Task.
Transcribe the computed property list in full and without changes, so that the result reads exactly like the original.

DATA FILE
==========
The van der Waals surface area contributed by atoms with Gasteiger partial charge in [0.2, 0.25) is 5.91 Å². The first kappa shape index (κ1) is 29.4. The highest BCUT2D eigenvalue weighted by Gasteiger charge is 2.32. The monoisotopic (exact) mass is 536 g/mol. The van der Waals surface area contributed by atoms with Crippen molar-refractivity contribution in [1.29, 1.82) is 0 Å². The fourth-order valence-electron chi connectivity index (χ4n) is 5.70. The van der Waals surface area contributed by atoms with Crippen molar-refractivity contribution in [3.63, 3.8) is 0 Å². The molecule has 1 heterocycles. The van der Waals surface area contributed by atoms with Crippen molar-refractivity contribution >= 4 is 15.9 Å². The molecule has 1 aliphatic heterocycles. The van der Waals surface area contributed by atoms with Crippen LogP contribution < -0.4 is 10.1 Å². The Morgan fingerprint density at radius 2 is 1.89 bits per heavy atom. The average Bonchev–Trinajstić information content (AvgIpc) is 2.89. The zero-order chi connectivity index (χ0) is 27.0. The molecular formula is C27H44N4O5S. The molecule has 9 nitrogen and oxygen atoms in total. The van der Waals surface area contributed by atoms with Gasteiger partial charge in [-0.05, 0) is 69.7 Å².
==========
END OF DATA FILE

The van der Waals surface area contributed by atoms with Gasteiger partial charge in [0.2, 0.25) is 5.91 Å². The first kappa shape index (κ1) is 29.4. The highest BCUT2D eigenvalue weighted by Gasteiger charge is 2.32. The monoisotopic (exact) mass is 536 g/mol. The van der Waals surface area contributed by atoms with Crippen molar-refractivity contribution in [1.29, 1.82) is 0 Å². The fourth-order valence-electron chi connectivity index (χ4n) is 5.70. The van der Waals surface area contributed by atoms with Crippen molar-refractivity contribution in [3.63, 3.8) is 0 Å². The molecule has 1 heterocycles. The van der Waals surface area contributed by atoms with Crippen molar-refractivity contribution >= 4 is 15.9 Å². The molecule has 1 aliphatic heterocycles. The van der Waals surface area contributed by atoms with Crippen LogP contribution < -0.4 is 10.1 Å². The Morgan fingerprint density at radius 2 is 1.89 bits per heavy atom. The average Bonchev–Trinajstić information content (AvgIpc) is 2.89. The zero-order chi connectivity index (χ0) is 27.0. The molecular formula is C27H44N4O5S. The molecule has 9 nitrogen and oxygen atoms in total. The van der Waals surface area contributed by atoms with Gasteiger partial charge in [-0.05, 0) is 69.7 Å².